|Year : 2014 | Volume
| Issue : 2 | Page : 98-104
Knowledge and orientations of medical interns toward periodontal disease in Saudi Arabia
Farah Asa'ad1, Nassr Al-Maflehi2, Bushra Alelyan3, Lama Asaad4, Walaa Alrumaih5, Fatimah Alassad5, Sara Alshakhs5, Basma Alshakhs5
1 Department of Preventive Dentistry, Riyadh Colleges of Dentistry and Pharmacy, Riyadh, Kingdom of Saudi Arabia
2 Department of Preventive Dental Sciences and Biostatistics, King Saud University, Riyadh, Kingdom of Saudi Arabia
3 Department of Prosthodontics, Riyadh Colleges of Dentistry and Pharmacy, Riyadh, Kingdom of Saudi Arabia
4 Health Care Systems Optimization, University of Manitoba, Manitoba, Canada
5 Dental Interns, Riyadh Colleges of Dentistry and Pharmacy, Riyadh, Kingdom of Saudi Arabia
|Date of Web Publication||12-Aug-2014|
Dr. Farah Asa'ad
P.O. Box 1352, Amman 11953, Hashemite Kingdom of Jordan
Source of Support: None, Conflict of Interest: None
Background and Aim: This study was conducted to assess the periodontal knowledge, orientations of Saudi medical interns and the medical curriculum.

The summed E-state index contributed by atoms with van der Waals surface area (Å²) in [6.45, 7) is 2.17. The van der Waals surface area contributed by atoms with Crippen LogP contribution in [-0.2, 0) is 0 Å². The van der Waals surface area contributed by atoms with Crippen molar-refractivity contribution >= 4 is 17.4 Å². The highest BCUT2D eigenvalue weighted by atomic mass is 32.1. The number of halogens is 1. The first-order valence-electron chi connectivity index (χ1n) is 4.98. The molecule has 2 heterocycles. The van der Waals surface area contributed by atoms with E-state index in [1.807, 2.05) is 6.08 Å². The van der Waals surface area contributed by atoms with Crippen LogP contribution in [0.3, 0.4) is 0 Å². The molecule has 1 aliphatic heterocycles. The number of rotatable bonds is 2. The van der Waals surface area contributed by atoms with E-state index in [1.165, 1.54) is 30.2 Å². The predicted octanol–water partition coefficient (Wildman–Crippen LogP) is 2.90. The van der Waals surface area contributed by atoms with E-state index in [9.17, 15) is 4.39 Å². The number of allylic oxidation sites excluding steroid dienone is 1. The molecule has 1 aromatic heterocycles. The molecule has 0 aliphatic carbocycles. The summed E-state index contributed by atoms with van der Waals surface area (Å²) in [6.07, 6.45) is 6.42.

Study Population and Methodology: Questionnaires were distributed to 221 medical interns chosen randomly from two major educational institutions in Saudi Arabia. Questions were developed from literature reviews. The questionnaire had five true/false knowledge items, and eight Likert-scale questions. Data were analyzed by computerized SPSS (version 20). Level of significance was set at P < 0.05.
Results: Of the 221 respondents, 66% were male and 34% were female. Most of the participants were 24 years old (48%). About 40% of the interns answered all five true/false general knowledge questions correctly, nearly half of the respondents (49.8%) reported they never asked patients if they were diagnosed with periodontal disease, 93.2% reported not receiving any training about periodontal disease in medical school, 23.5% reported they would feel absolutely uncomfortable performing a simple periodontal examination, about one-third of interns (29.4%) agreed that patients expect physicians to discuss/screen for periodontal disease, 43.9% felt that discussing/evaluating the periodontal status of their patients was peripheral to their role as physicians, nearly half of interns (48.4%) reported never screening patients for periodontal disease, and 33% stated they never referred patients to dentists.